Before studying the PCB layout of a DC/DC converter, it is necessary to understand that parasitic capacitances and inductances exist in an actual PCB. The effects of these components are unexpectedly large, and it often happens that a circuit, even if designed without problems, may not operate properly depending on the layout, due to insufficient attention being paid to these parasitic components. In this section we shall verify these effects for "Ringing at switching nodes ". When drawing an actual wiring pattern, measures must be taken to deal with parasitic components as necessary.
In this chapter, we shall explain the following topics, but understanding of each will require referencing other topics, and so topic items are listed including planned items.
Actual Circuit Models and Switching Node Ringing
The following diagram indicates parasitic capacitances and inductances in a synchronous rectification step-down DC/DC converter circuit. The blue C and L symbols in the circuit are parasitic. In an actual circuit, there are parasitic capacitances and inductances in the PCB, and when a switch is turned on and off, high-frequency ringing occurs, as indicated in the diagram.
The inductance of printed wiring is of the order 1 nH per millimeter. In other words, if the wiring is unnecessarily long, the wiring inductance increases. Moreover, the rise time (tr) and fall time (tf) of a switching MOSFET are generally several nanoseconds. The voltage and current generated due to a parasitic component can be calculated using the following equations.
The length of wiring with an inductance of 10 nH is about 10 mm. It seems like a small length, but if a large current flows, we see that a high voltage is generated.
From the equation, if the tr and tf of the MOSFET are short, the current and voltage are both large. If tr and tf are fast, transition losses are reduced and efficiency can be improved, but the circuit becomes prone to the occurrence of ringing.
The ringing frequency band can be calculated as f = 1/time. If tr and tf are both 5 ns, then the period can be considered to be 10 ns, and so the frequency band is 100 MHz. In general, switching frequencies tend to range from 500 kHz to 1 MHz, and so ringing occurs at frequencies that are 100 to 200 times higher.
From here, we explain how current is caused to flow by parasitic components in this circuit model. The first diagram is for when a high side MOSFET is turned on. The parasitic capacitance C2 is charged, energy is stored in the parasitic inductances L1 to L5, and when the voltage at the switching node becomes equal to VIN, the energy stored in L1 to L5 causes resonance together with C2, and large ringing occurs.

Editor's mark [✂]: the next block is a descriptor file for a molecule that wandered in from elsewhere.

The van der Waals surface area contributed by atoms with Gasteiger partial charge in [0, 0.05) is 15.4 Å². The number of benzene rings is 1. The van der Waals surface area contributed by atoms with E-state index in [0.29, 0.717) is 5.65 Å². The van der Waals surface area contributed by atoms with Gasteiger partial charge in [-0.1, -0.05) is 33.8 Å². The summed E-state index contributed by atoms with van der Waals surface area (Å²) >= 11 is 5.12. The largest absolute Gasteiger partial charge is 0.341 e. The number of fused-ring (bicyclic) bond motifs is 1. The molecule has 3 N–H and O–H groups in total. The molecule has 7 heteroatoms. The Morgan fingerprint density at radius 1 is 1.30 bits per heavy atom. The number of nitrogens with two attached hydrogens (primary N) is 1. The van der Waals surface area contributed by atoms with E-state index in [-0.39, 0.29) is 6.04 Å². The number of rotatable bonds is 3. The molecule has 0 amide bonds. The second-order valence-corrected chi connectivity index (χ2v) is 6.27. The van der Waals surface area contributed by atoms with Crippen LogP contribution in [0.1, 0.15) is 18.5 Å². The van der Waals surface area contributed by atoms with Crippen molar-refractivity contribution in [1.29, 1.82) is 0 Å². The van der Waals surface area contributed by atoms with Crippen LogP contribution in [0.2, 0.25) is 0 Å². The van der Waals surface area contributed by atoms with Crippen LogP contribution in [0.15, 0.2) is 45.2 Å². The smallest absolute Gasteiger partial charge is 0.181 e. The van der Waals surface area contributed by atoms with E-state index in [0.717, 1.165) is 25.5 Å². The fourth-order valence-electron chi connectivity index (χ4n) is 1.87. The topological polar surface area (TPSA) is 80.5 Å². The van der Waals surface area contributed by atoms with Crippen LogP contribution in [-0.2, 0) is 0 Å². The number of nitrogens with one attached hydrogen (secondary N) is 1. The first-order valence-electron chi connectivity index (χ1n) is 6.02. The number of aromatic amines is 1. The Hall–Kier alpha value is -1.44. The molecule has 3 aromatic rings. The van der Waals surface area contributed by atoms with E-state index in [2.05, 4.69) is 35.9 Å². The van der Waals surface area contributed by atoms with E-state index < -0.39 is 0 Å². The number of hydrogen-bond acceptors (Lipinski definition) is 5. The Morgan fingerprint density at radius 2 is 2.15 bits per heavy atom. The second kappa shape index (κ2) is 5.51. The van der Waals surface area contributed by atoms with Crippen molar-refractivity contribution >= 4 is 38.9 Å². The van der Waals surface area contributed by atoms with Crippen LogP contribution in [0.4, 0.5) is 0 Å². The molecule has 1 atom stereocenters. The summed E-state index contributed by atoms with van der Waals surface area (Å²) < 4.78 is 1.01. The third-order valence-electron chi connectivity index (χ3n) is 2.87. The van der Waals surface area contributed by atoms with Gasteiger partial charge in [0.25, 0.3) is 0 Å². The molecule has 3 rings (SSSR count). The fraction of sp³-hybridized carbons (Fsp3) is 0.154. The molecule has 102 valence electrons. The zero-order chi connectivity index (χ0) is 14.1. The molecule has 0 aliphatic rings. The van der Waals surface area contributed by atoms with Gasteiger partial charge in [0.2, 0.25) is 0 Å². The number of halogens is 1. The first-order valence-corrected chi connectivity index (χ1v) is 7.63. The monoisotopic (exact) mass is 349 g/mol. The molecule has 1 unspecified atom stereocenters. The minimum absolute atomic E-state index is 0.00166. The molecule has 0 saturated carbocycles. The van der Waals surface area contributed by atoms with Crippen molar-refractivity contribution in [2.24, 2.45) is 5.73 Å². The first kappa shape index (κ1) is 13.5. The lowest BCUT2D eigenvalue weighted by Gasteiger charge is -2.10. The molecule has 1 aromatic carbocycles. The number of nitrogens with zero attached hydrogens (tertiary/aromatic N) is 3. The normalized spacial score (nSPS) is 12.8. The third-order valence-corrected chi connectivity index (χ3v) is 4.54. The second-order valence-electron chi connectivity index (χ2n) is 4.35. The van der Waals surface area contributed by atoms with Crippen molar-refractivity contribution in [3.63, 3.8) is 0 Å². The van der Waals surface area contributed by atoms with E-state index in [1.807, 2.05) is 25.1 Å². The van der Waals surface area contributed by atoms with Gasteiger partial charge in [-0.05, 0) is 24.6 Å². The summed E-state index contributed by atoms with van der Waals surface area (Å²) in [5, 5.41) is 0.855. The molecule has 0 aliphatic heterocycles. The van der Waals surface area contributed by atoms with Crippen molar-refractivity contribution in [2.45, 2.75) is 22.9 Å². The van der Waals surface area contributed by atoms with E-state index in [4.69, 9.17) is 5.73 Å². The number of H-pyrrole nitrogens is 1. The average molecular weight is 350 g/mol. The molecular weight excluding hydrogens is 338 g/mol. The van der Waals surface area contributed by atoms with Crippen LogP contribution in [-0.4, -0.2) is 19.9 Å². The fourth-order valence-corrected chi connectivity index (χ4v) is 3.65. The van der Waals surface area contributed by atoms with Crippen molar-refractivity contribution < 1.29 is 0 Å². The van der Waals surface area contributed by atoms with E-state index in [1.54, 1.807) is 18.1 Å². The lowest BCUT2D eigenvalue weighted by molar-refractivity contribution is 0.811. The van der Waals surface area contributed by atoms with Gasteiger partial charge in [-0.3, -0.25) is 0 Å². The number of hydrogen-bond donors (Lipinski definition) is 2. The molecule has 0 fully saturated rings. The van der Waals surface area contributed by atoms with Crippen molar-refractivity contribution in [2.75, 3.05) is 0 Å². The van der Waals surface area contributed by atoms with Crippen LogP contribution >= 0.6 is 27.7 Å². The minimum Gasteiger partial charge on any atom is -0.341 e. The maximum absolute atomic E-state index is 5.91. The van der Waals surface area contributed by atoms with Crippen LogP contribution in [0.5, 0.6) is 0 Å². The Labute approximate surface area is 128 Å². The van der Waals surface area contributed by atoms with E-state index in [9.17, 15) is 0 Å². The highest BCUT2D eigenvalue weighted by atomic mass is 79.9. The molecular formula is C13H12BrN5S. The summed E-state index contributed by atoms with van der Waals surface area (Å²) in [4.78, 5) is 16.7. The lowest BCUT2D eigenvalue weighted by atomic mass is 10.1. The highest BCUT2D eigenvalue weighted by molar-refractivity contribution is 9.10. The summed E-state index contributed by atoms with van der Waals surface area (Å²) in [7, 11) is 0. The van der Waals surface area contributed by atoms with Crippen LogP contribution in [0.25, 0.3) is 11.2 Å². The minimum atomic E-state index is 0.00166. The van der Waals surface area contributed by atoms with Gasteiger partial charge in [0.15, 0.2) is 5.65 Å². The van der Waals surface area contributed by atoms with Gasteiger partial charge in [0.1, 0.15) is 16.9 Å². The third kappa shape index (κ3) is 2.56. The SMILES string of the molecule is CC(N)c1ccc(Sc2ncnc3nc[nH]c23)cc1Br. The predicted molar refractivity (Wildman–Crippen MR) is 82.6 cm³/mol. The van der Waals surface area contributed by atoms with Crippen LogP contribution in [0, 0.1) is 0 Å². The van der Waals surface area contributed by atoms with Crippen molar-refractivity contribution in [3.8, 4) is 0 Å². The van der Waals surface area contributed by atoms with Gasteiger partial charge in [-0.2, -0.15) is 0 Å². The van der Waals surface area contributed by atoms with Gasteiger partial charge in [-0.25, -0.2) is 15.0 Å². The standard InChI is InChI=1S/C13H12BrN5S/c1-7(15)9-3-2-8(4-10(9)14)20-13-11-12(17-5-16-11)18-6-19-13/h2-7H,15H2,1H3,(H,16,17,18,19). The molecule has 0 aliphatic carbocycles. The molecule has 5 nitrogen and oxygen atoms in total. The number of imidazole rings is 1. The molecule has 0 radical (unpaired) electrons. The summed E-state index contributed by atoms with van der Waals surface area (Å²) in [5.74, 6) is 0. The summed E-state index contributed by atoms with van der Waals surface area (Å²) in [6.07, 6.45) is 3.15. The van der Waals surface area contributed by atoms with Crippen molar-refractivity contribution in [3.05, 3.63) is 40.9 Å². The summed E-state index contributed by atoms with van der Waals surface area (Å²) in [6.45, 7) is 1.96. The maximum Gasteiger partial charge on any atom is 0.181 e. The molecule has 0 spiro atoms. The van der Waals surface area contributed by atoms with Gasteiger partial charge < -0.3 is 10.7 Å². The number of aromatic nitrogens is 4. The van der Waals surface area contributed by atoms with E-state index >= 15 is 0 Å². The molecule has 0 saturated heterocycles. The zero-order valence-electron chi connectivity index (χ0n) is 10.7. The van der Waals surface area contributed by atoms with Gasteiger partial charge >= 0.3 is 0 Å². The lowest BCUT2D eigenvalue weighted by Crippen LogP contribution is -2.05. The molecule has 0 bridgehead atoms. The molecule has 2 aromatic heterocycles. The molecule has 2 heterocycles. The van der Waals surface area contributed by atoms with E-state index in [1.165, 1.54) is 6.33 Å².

Next, when the high side MOSFET is turned off, the parasitic capacitor C2 is again charged, energy is stored in the parasitic inductances L1 to L5, and when the voltage at the switching node approaches GND level, the energy stored in L1 to L5 cause resonance, this time with C1, and large ringing results. The energy stored in parasitic inductances and the resonance frequency can be calculated using the equations on the lower right.
The inductance L4 is determined by the characteristics of CBYPASS. L3 and L5 vary greatly with the PCB layout. This circuit is an example in which a switching transistor is connected externally, but when an IC with an internal switching transistor is used, L1, L2 and C2 are fixed values depending only on the IC, and do not depend on the PCB layout.
In this way, in an actual PCB there are components that do not appear in the circuit diagram, and consequently, for example large ringing may occur at a switching node in conjunction with switching if the PCB layout is not planned carefully, and often this may cause the circuit to not operate properly or to generate considerable noise or the like. The reader can no doubt appreciate the reasoning behind the maxim "keep the wiring short" when it comes to PCB layout. Hereafter, we will explain specific layouts and how to draw wiring.
・In actual PCBs, there exist parasitic capacitances and inductances that do not appear on circuit diagrams.
・Parasitic components may give rise to such problematic phenomena as ringing.
・PCB layout should be designed keeping such components in mind, aiming at optimal layout.